Why We Still Need SoundCloud

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When SoundCloud was founded in 2007, it was not necessarily the first streaming service of its kind. Before, there was YouTube and Napster, but what made SoundCloud different was its devotion to creativity. In its initial form, not only was streaming completely free, but also entirely user-friendly. Laissez-faire copyright laws made it easy for unsigned artists (specifically DJs) to post original remixes of popular tracks, which allowed listeners to fall for the romantic notion that maybe music can be free. Now, after a decade, the Berlin-based streaming service has taken quite a few blows—a few of which have steered it away from this original idea of free creativity. However, a closer look at its original values shows why we still need SoundCloud. 

 

At its best, Soundcloud was an avenue for musical discovery. Made up of mostly lesser-known artists, the service allowed users to scratch beneath the surface of popular music. Artists were allowed to make music without the burden of conventionality weighing on their shoulders while they recorded tracks.

SoundCloud was not about making money or recording instant hits. It was about self-expression within a community of like-minded individuals—a huge deal in the music world, considering major labels and record producers were busy cultivating a harsh climate of cutthroat deals, limited contracts, and perfectionism. This is what made SoundCloud as a platform so liberating: It freed artists from this pressure cooker of artificiality.

This isn’t to say, however, that SoundCloud artists were fated for a life outside the realm of the mainstream. Take SoundCloud’s poster child Chance the Rapper. In 2011, after having his musical aspirations mocked by peers and teachers, he spent a 10-day school suspension recording his first ever mixtape, 10 Day.

In his own words, he chose SoundCloud because it was the only platform that allowed him to upload his work without asking for a subscription payment. As a result, free, accessible music became his purpose (he doesn’t make songs for free, he makes them for freedom). Later came Acid Rap and Coloring Book, two mixtapes that have received wide commercial success despite the fact that he remains unsigned. At the young age of 24, Chance remains one of the most conventionally successful rappers of his time, regardless of the fact all his albums are available for free download.

Chance isn’t the only rapper to find fame through free streaming. More recent overnight sensations include Ugly God, who just dropped his debut album following the instant success of SoundCloud hit “Water,” Post Malone, Lil Pump, and Smokepurpp, among others. It would be nearly impossible to list all the rappers who have benefitted from this free platform because, when it comes to SoundCloud, fame isn’t the only indicator of success. There’s something to be said about a song you recorded in your bedroom being labeled art, even if it’s just by one person.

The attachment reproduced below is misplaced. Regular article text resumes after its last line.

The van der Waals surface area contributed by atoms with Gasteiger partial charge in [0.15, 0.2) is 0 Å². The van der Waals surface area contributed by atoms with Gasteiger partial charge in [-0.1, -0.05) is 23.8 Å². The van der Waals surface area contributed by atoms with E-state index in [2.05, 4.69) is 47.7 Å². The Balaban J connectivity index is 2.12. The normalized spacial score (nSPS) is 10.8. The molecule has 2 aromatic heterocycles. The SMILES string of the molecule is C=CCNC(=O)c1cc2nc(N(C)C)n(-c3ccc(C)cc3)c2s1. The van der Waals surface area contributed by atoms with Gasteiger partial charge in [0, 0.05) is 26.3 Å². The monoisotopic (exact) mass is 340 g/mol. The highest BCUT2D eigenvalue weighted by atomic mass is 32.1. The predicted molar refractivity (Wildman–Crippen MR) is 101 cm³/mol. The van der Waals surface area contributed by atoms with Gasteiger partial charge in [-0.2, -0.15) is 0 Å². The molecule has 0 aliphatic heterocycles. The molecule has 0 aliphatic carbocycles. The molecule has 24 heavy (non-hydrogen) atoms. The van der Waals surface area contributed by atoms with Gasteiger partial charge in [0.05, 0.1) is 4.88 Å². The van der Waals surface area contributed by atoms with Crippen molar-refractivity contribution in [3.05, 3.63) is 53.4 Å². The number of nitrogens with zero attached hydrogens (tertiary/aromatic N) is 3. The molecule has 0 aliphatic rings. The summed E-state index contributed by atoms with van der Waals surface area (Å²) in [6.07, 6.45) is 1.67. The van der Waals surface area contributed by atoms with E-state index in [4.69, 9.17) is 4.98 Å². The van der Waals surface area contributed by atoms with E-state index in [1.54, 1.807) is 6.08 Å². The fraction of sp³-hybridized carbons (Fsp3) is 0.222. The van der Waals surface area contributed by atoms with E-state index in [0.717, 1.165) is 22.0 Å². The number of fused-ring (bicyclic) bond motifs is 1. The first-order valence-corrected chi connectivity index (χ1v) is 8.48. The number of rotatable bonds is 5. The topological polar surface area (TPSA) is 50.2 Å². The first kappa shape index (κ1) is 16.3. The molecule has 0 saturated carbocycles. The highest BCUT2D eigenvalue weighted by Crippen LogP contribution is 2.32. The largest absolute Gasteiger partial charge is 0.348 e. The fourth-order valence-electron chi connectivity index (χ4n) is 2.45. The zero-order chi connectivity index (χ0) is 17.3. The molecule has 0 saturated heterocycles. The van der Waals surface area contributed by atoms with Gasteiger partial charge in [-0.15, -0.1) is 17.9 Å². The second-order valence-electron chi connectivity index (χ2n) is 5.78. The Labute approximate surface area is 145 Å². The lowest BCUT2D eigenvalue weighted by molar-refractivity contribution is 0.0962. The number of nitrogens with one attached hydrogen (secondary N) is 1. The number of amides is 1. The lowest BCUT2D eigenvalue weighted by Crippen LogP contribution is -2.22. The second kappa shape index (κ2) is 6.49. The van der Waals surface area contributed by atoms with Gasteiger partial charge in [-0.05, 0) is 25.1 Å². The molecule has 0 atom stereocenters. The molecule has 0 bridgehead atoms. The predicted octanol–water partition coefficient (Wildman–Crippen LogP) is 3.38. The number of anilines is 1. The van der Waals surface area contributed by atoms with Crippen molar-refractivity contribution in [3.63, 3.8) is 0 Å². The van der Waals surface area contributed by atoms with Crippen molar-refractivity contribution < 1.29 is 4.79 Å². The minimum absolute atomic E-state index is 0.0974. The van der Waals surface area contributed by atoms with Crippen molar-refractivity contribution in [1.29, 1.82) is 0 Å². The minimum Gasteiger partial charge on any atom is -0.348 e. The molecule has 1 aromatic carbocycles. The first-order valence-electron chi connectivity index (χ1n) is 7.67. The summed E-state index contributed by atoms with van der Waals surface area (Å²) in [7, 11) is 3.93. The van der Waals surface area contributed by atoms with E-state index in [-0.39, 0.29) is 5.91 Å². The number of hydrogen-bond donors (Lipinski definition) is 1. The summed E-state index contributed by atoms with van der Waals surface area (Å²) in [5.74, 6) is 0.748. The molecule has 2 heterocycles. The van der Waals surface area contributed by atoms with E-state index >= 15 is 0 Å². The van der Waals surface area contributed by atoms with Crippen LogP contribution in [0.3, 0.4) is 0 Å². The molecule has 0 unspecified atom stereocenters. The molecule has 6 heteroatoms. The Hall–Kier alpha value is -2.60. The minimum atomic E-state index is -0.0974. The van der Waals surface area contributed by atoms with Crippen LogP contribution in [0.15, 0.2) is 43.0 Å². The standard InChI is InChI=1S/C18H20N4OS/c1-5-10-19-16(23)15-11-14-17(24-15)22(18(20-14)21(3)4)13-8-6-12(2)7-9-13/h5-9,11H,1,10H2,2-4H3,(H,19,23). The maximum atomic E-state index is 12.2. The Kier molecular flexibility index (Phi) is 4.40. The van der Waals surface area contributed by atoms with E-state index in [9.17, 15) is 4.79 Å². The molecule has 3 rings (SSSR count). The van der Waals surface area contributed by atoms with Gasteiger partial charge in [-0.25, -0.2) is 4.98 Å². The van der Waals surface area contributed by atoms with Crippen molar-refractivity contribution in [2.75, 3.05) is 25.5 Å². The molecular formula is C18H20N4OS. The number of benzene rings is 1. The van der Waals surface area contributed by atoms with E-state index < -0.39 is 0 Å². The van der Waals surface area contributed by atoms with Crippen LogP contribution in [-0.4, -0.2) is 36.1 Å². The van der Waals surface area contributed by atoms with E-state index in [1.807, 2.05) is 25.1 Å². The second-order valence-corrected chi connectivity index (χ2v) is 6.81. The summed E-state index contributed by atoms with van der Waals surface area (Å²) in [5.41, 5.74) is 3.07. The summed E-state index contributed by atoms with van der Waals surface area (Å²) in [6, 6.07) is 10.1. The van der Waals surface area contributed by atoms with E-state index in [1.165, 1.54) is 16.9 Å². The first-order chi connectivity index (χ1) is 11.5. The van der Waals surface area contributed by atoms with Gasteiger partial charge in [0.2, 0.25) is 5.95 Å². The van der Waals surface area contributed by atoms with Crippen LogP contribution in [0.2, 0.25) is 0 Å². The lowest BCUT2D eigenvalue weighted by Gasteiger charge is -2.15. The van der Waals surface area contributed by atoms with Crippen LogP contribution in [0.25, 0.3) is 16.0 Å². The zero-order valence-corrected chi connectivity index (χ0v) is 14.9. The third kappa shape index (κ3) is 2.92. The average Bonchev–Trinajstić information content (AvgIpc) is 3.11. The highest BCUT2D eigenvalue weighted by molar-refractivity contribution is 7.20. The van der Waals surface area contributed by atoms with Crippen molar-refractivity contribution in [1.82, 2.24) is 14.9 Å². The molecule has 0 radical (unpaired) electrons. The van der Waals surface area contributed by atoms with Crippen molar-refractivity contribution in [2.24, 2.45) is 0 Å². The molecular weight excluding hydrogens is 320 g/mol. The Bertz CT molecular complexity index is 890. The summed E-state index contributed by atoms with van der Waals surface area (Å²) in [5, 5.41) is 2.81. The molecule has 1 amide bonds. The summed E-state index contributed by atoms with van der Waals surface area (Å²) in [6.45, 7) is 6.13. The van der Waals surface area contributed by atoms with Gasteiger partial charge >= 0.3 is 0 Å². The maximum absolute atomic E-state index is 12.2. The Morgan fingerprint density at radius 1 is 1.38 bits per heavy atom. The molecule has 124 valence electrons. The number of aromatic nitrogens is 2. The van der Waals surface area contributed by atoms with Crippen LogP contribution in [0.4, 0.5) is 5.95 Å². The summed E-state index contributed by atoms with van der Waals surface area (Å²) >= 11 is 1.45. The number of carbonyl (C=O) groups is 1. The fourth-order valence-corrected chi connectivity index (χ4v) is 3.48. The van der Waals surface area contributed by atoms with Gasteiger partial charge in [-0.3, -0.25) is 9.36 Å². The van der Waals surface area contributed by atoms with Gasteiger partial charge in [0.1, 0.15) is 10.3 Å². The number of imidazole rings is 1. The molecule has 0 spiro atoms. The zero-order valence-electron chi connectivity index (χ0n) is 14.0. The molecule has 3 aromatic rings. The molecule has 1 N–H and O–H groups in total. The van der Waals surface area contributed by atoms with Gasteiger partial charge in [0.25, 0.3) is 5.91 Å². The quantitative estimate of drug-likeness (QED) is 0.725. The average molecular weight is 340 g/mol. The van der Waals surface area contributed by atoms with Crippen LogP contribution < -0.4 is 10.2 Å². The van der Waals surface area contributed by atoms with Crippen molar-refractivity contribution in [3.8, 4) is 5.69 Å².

The community aspect of the service fosters a positivity that is missing from the critical “real” world. In this way, SoundCloud operates as a sort of escape from the unforgiving industry. It is a microcosm of the larger industry—one without all the “X out of 10” album reviews, Hot 100 charts, or sale numbers.

Rap isn’t the only genre to flourish under SoundCloud’s guiding hand, either. Perhaps the most unique aspect of the SoundCloud platform was its freedom from copyright infringement laws, which allowed DJs to elevate electronic music to new heights. Unlike YouTube (a competitor with SoundCloud for best free streaming service), SoundCloud allowed DJs to post remixes of pre-existing tracks without fear of their content being removed.

For instance, look at Kygo, whose remix of Ed Sheeran’s “I See Fire” received over 50 million plays on SoundCloud. This was his jumping-off point, and it resulted in his release of “Firestone” on the streaming service, which led to critical and commercial acclaim. His personal success snowballed after this, as did the legitimization of house and electronic music as an artform. In 2016, he became the first house music producer to perform at an Olympics closing ceremony.

It is no secret that this is a very idyllic look at a corporation that has strayed very far from its roots. Since its creation, SoundCloud’s intentions have become much foggier. The corporation has negotiated deals with major labels and artists, allowing at least a portion of contributors to make money on advertisements (a move that betrays the idea of “all music is created equal” in its entirety).

In 2016, they introduced SoundCloud Go, a paid subscription service. Ironically, all of this failed them financially. They had almost gone under this year, but their saving grace was emergency funding. But just because the company is safe financially does not mean that everything that made it great is. It’s quite the opposite; SoundCloud does not only need a bailout, they need to return to the values that made them great. Otherwise, free music is doomed, and they’re going down with it.

Read more Music Articles on ClicheMag.com.

Why We Still Need SoundCloud: Featured image courtesy of SoundCloud

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